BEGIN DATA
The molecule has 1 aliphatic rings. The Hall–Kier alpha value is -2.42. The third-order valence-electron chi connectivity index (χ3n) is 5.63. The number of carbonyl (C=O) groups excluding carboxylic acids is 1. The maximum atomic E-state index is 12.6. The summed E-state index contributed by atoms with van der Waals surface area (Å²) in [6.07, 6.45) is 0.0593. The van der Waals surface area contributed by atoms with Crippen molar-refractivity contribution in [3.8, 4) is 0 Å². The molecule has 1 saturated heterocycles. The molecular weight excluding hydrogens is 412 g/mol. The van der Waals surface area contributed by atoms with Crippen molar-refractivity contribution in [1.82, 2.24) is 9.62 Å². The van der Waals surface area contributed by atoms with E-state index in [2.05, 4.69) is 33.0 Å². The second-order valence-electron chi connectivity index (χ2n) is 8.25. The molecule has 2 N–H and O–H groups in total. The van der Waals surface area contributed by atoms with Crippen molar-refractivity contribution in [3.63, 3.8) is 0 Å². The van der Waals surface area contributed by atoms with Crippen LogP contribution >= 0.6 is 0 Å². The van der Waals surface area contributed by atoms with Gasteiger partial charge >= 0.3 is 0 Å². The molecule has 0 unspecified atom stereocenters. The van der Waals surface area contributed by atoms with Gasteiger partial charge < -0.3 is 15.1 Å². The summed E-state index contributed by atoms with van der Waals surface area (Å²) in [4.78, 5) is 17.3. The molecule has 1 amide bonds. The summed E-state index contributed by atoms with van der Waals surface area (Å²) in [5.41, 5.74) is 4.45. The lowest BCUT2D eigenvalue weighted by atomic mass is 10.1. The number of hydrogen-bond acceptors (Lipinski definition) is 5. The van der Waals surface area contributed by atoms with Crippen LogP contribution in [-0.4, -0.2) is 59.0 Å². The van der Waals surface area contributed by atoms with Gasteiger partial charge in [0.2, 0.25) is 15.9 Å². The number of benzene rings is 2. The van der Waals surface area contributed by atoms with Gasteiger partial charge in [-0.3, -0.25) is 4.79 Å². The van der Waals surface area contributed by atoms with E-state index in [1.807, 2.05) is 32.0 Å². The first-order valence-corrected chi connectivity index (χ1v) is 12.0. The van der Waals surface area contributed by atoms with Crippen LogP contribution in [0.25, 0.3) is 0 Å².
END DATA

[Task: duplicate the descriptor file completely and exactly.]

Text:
The molecule has 1 aliphatic rings. The Hall–Kier alpha value is -2.42. The third-order valence-electron chi connectivity index (χ3n) is 5.63. The number of carbonyl (C=O) groups excluding carboxylic acids is 1. The maximum atomic E-state index is 12.6. The summed E-state index contributed by atoms with van der Waals surface area (Å²) in [6.07, 6.45) is 0.0593. The van der Waals surface area contributed by atoms with Crippen molar-refractivity contribution in [3.8, 4) is 0 Å². The molecule has 1 saturated heterocycles. The molecular weight excluding hydrogens is 412 g/mol. The van der Waals surface area contributed by atoms with Crippen molar-refractivity contribution in [1.82, 2.24) is 9.62 Å². The van der Waals surface area contributed by atoms with E-state index in [2.05, 4.69) is 33.0 Å². The second-order valence-electron chi connectivity index (χ2n) is 8.25. The molecule has 2 N–H and O–H groups in total. The van der Waals surface area contributed by atoms with Crippen molar-refractivity contribution in [3.63, 3.8) is 0 Å². The van der Waals surface area contributed by atoms with Crippen LogP contribution >= 0.6 is 0 Å². The van der Waals surface area contributed by atoms with Gasteiger partial charge >= 0.3 is 0 Å². The molecule has 0 unspecified atom stereocenters. The van der Waals surface area contributed by atoms with Gasteiger partial charge < -0.3 is 15.1 Å². The summed E-state index contributed by atoms with van der Waals surface area (Å²) in [4.78, 5) is 17.3. The molecule has 1 amide bonds. The summed E-state index contributed by atoms with van der Waals surface area (Å²) in [5.41, 5.74) is 4.45. The lowest BCUT2D eigenvalue weighted by atomic mass is 10.1. The number of hydrogen-bond acceptors (Lipinski definition) is 5. The van der Waals surface area contributed by atoms with Crippen LogP contribution in [-0.4, -0.2) is 59.0 Å². The van der Waals surface area contributed by atoms with Gasteiger partial charge in [0.2, 0.25) is 15.9 Å². The number of benzene rings is 2. The van der Waals surface area contributed by atoms with Gasteiger partial charge in [-0.3, -0.25) is 4.79 Å². The van der Waals surface area contributed by atoms with E-state index in [1.807, 2.05) is 32.0 Å². The first-order valence-corrected chi connectivity index (χ1v) is 12.0. The van der Waals surface area contributed by atoms with Crippen LogP contribution in [0.25, 0.3) is 0 Å².